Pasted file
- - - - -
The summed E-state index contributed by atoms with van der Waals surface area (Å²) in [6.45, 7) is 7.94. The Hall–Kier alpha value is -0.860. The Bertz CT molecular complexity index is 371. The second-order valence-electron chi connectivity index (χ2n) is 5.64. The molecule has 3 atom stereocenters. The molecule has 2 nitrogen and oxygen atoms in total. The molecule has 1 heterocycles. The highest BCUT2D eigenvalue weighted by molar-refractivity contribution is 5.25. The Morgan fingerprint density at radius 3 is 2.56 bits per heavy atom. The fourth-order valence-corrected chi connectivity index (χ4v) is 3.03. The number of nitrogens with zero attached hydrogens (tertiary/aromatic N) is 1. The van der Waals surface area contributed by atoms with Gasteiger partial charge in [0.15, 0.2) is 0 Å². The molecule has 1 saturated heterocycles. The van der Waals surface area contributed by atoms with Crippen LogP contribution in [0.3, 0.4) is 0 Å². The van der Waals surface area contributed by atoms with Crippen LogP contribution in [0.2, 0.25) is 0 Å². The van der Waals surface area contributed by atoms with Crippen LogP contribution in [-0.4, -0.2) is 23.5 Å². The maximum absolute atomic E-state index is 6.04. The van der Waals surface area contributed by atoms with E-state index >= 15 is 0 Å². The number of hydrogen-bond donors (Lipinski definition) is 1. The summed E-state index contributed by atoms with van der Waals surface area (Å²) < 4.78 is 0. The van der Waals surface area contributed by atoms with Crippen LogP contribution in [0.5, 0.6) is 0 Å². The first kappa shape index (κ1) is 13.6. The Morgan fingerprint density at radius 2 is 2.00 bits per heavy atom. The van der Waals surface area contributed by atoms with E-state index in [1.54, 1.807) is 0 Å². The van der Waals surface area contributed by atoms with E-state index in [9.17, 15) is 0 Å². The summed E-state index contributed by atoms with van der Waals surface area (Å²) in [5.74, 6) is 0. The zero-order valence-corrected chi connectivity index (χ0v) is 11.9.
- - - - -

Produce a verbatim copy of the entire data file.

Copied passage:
The summed E-state index contributed by atoms with van der Waals surface area (Å²) in [6.45, 7) is 7.94. The Hall–Kier alpha value is -0.860. The Bertz CT molecular complexity index is 371. The second-order valence-electron chi connectivity index (χ2n) is 5.64. The molecule has 3 atom stereocenters. The molecule has 2 nitrogen and oxygen atoms in total. The molecule has 1 heterocycles. The highest BCUT2D eigenvalue weighted by molar-refractivity contribution is 5.25. The Morgan fingerprint density at radius 3 is 2.56 bits per heavy atom. The fourth-order valence-corrected chi connectivity index (χ4v) is 3.03. The number of nitrogens with zero attached hydrogens (tertiary/aromatic N) is 1. The van der Waals surface area contributed by atoms with Gasteiger partial charge in [0.15, 0.2) is 0 Å². The molecule has 1 saturated heterocycles. The van der Waals surface area contributed by atoms with Crippen LogP contribution in [0.3, 0.4) is 0 Å². The van der Waals surface area contributed by atoms with Crippen LogP contribution in [0.2, 0.25) is 0 Å². The van der Waals surface area contributed by atoms with Crippen LogP contribution in [-0.4, -0.2) is 23.5 Å². The maximum absolute atomic E-state index is 6.04. The van der Waals surface area contributed by atoms with E-state index >= 15 is 0 Å². The number of hydrogen-bond donors (Lipinski definition) is 1. The summed E-state index contributed by atoms with van der Waals surface area (Å²) < 4.78 is 0. The van der Waals surface area contributed by atoms with Crippen LogP contribution in [0.5, 0.6) is 0 Å². The first kappa shape index (κ1) is 13.6. The Morgan fingerprint density at radius 2 is 2.00 bits per heavy atom. The van der Waals surface area contributed by atoms with E-state index in [1.54, 1.807) is 0 Å². The van der Waals surface area contributed by atoms with E-state index in [9.17, 15) is 0 Å². The summed E-state index contributed by atoms with van der Waals surface area (Å²) in [5.74, 6) is 0. The zero-order valence-corrected chi connectivity index (χ0v) is 11.9.